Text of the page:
Our last annotated assessment of Barack Obama's moves in dismantling, continuing and escalating (he has done all three) the oppressive apparatus of the Global War on Terrorism (GWOT) must inevitably be viewed in light of the current countdown to the death of democracy and the imminent despotism of Donald Trump. The fact that the transition is happening at all is a final contradiction of Obama's legacy. He is fully cooperating in it, even as his own intelligence agencies document how the election was tainted. Following official findings that Russia meddled in the elections, the White House has slapped new sanctions on Russia—deporting 35 Russian officials suspected of being intelligence operatives and shutting down two Russian facilities in New York and Maryland, both suspected of being used for intelligence-related purposes. The latest bizarre revelation—that Russian intelligence can blackmail Trump with information about his "perverted sexual acts" involving prostitutes at a Moscow hotel—broke just hours before Obama delivered his Farewell Address in Chicago. The speech was surreally optimistic in light of the actual situation in the country, and contained only a few veiled swipes at Trump. The best of them was this: "If every economic issue is framed as a struggle between a hardworking white middle class and undeserving minorities, then workers of all shades will be left fighting for scraps while the wealthy withdraw further into their private enclaves."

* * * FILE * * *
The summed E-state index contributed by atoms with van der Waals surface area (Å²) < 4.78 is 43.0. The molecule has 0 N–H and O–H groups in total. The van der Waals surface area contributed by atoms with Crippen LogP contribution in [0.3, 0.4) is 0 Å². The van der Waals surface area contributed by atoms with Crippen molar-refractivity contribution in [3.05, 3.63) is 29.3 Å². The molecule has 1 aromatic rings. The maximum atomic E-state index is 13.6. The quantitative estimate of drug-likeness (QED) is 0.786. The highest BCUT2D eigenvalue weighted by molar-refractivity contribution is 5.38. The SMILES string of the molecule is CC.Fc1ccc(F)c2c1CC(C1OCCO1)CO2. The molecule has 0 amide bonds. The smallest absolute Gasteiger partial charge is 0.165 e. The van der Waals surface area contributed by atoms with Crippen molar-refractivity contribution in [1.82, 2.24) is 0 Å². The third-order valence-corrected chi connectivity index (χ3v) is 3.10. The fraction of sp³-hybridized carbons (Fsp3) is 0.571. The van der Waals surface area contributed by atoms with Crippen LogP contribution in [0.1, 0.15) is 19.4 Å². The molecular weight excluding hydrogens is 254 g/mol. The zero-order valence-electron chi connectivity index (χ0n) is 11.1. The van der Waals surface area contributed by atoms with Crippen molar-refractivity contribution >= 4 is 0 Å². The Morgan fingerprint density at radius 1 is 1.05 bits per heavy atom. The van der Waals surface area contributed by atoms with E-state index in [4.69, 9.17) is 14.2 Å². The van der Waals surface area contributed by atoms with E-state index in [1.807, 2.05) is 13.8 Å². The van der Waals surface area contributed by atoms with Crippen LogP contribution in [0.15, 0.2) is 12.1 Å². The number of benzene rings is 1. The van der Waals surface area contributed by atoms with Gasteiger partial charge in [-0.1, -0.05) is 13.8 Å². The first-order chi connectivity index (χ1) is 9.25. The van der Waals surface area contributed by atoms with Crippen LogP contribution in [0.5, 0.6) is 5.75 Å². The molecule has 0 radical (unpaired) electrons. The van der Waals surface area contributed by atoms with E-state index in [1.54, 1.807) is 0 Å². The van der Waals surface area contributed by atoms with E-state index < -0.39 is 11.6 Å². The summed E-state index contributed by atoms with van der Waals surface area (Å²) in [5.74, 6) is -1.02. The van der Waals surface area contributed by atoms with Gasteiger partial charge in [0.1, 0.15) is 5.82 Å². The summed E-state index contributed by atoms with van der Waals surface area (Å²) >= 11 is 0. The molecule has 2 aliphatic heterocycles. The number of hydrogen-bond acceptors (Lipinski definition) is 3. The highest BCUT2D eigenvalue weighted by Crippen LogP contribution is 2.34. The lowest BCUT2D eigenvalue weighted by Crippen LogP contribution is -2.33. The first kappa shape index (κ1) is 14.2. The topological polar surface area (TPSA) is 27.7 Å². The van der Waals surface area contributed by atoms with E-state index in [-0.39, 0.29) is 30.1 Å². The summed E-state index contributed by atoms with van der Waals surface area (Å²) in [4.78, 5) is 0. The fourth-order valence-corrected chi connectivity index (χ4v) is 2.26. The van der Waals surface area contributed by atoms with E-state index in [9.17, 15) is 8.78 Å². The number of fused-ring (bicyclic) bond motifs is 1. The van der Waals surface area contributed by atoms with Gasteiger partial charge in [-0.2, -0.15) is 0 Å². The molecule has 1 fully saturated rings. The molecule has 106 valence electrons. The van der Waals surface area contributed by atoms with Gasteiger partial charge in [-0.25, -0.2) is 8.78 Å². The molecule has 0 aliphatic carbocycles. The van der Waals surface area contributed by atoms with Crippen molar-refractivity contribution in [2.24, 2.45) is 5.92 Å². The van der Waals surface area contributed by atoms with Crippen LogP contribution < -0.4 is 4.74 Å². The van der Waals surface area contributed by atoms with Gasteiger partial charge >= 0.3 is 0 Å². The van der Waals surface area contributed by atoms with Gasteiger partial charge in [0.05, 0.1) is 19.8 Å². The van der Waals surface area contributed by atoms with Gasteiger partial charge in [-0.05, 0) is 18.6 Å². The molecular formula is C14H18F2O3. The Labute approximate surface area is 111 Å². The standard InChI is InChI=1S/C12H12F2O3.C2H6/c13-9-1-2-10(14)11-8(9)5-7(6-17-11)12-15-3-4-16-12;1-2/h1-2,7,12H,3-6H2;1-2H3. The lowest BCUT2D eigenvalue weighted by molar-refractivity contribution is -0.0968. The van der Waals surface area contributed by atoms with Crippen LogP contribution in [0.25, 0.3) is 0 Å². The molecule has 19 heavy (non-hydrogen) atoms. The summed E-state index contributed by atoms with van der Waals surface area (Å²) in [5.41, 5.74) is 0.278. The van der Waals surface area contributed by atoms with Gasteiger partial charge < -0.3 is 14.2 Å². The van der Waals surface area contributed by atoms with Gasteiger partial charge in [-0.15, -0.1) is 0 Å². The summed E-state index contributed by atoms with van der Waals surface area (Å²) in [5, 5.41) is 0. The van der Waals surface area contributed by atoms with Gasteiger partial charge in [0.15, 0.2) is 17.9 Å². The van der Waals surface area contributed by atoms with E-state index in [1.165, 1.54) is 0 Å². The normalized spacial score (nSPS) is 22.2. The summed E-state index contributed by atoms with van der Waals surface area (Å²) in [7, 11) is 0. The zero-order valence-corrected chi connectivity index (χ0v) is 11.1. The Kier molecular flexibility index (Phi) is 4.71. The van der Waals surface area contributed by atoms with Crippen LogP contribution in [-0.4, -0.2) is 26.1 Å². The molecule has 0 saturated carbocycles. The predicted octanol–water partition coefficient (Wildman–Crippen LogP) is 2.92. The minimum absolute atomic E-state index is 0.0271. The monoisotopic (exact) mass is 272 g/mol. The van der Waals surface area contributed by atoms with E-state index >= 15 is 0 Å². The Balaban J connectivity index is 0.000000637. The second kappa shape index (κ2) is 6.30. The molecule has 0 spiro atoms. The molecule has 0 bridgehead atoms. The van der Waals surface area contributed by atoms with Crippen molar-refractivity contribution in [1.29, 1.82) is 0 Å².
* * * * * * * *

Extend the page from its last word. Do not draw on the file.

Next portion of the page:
Ahead of the 15th anniversary of the first detainees arriving at Guantánamo Bay iJan. 11, Amnesty International issued a "final plea" to President Obama to close the facility. The open letter (PDF) especially warned that the fate of the remaining detainees must not be left in the hands of the incoming Donald Trump. There are 55 people still held at Guantánamo, 45 of them detained without charge or trial. The ten others have faced or are facing military commission proceedings that "fail to meet international fair trial standards." Six are currently facing the possibility of the death penalty after such unlawful trials. While the Obama administration has blamed the US Congress for blocking the closure of Guantánamo, Amnesty asserted that under international law domestic legislation or politics are not legitimate excuses for a country's failure to meet its treaty obligations.
Bolivian President Evo Morales on Christmas Eve pardoned 1,800 prisoners held in facilities across the country—part of his ongoing effort to curtail overcrowding in the Andean nation's penal system. "The present decree's aim is to give amnesty and total or partial pardons to people who have been deprived of their liberty," Morales told a news conference in the central region of Cochabamba.